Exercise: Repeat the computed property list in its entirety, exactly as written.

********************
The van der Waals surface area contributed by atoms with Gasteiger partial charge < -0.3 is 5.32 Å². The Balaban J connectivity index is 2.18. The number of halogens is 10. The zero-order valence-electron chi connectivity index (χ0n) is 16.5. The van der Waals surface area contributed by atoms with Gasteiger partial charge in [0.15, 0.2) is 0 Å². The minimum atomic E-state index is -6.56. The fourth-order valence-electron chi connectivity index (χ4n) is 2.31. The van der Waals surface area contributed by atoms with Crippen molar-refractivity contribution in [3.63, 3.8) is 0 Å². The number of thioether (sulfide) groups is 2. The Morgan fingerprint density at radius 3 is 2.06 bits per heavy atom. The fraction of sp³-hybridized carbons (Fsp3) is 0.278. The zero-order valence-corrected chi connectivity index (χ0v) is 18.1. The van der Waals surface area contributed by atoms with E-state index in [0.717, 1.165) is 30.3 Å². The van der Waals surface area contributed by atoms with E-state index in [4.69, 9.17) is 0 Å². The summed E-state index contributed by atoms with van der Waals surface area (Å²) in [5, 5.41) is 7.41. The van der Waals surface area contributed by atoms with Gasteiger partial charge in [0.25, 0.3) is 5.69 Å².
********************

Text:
The van der Waals surface area contributed by atoms with Gasteiger partial charge < -0.3 is 5.32 Å². The Balaban J connectivity index is 2.18. The number of halogens is 10. The zero-order valence-electron chi connectivity index (χ0n) is 16.5. The van der Waals surface area contributed by atoms with Gasteiger partial charge in [0.15, 0.2) is 0 Å². The minimum atomic E-state index is -6.56. The fourth-order valence-electron chi connectivity index (χ4n) is 2.31. The van der Waals surface area contributed by atoms with Crippen molar-refractivity contribution in [3.63, 3.8) is 0 Å². The number of thioether (sulfide) groups is 2. The Morgan fingerprint density at radius 3 is 2.06 bits per heavy atom. The fraction of sp³-hybridized carbons (Fsp3) is 0.278. The zero-order valence-corrected chi connectivity index (χ0v) is 18.1. The van der Waals surface area contributed by atoms with E-state index in [0.717, 1.165) is 30.3 Å². The van der Waals surface area contributed by atoms with E-state index in [4.69, 9.17) is 0 Å². The summed E-state index contributed by atoms with van der Waals surface area (Å²) in [5, 5.41) is 7.41. The van der Waals surface area contributed by atoms with Gasteiger partial charge in [0.25, 0.3) is 5.69 Å².